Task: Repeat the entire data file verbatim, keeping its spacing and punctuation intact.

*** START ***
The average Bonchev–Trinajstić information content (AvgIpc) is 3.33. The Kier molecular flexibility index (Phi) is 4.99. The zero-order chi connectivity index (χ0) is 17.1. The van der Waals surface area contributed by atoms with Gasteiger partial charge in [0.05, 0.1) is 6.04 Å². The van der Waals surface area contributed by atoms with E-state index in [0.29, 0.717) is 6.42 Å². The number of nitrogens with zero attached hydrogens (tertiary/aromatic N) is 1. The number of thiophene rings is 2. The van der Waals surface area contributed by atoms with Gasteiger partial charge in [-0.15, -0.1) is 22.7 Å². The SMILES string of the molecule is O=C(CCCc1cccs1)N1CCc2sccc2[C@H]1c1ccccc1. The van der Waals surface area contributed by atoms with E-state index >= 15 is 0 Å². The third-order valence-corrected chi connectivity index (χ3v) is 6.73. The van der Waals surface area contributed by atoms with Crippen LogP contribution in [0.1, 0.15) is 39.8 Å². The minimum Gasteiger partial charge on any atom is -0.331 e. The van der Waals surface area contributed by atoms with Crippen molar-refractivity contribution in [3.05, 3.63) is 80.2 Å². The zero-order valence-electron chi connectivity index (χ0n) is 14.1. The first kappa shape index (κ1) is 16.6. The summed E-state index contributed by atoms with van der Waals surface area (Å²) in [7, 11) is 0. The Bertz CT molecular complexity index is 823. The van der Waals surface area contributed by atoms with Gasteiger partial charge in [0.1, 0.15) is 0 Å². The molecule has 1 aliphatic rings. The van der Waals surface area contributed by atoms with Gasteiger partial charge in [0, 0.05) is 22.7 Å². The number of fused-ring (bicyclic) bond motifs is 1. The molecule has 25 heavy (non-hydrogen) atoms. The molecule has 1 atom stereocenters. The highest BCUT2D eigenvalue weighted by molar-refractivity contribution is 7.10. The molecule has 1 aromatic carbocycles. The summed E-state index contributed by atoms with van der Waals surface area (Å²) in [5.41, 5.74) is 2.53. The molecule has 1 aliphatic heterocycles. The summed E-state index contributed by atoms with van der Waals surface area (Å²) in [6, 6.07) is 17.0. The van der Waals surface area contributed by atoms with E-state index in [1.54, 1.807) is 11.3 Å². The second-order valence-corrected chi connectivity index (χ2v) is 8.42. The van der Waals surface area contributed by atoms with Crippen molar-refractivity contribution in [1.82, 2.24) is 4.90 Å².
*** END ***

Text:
The average Bonchev–Trinajstić information content (AvgIpc) is 3.33. The Kier molecular flexibility index (Phi) is 4.99. The zero-order chi connectivity index (χ0) is 17.1. The van der Waals surface area contributed by atoms with Gasteiger partial charge in [0.05, 0.1) is 6.04 Å². The van der Waals surface area contributed by atoms with E-state index in [0.29, 0.717) is 6.42 Å². The number of nitrogens with zero attached hydrogens (tertiary/aromatic N) is 1. The number of thiophene rings is 2. The van der Waals surface area contributed by atoms with Gasteiger partial charge in [-0.15, -0.1) is 22.7 Å². The SMILES string of the molecule is O=C(CCCc1cccs1)N1CCc2sccc2[C@H]1c1ccccc1. The van der Waals surface area contributed by atoms with E-state index >= 15 is 0 Å². The third-order valence-corrected chi connectivity index (χ3v) is 6.73. The van der Waals surface area contributed by atoms with Crippen LogP contribution in [0.1, 0.15) is 39.8 Å². The minimum Gasteiger partial charge on any atom is -0.331 e. The van der Waals surface area contributed by atoms with Crippen molar-refractivity contribution in [3.05, 3.63) is 80.2 Å². The zero-order valence-electron chi connectivity index (χ0n) is 14.1. The first kappa shape index (κ1) is 16.6. The summed E-state index contributed by atoms with van der Waals surface area (Å²) in [7, 11) is 0. The Bertz CT molecular complexity index is 823. The van der Waals surface area contributed by atoms with Gasteiger partial charge in [0.1, 0.15) is 0 Å². The molecule has 1 aliphatic rings. The van der Waals surface area contributed by atoms with Gasteiger partial charge in [0, 0.05) is 22.7 Å². The number of fused-ring (bicyclic) bond motifs is 1. The molecule has 25 heavy (non-hydrogen) atoms. The molecule has 1 atom stereocenters. The highest BCUT2D eigenvalue weighted by molar-refractivity contribution is 7.10. The molecule has 1 aromatic carbocycles. The summed E-state index contributed by atoms with van der Waals surface area (Å²) in [5.41, 5.74) is 2.53. The molecule has 1 aliphatic heterocycles. The summed E-state index contributed by atoms with van der Waals surface area (Å²) in [6, 6.07) is 17.0. The van der Waals surface area contributed by atoms with E-state index in [1.54, 1.807) is 11.3 Å². The second-order valence-corrected chi connectivity index (χ2v) is 8.42. The van der Waals surface area contributed by atoms with Crippen molar-refractivity contribution in [1.82, 2.24) is 4.90 Å².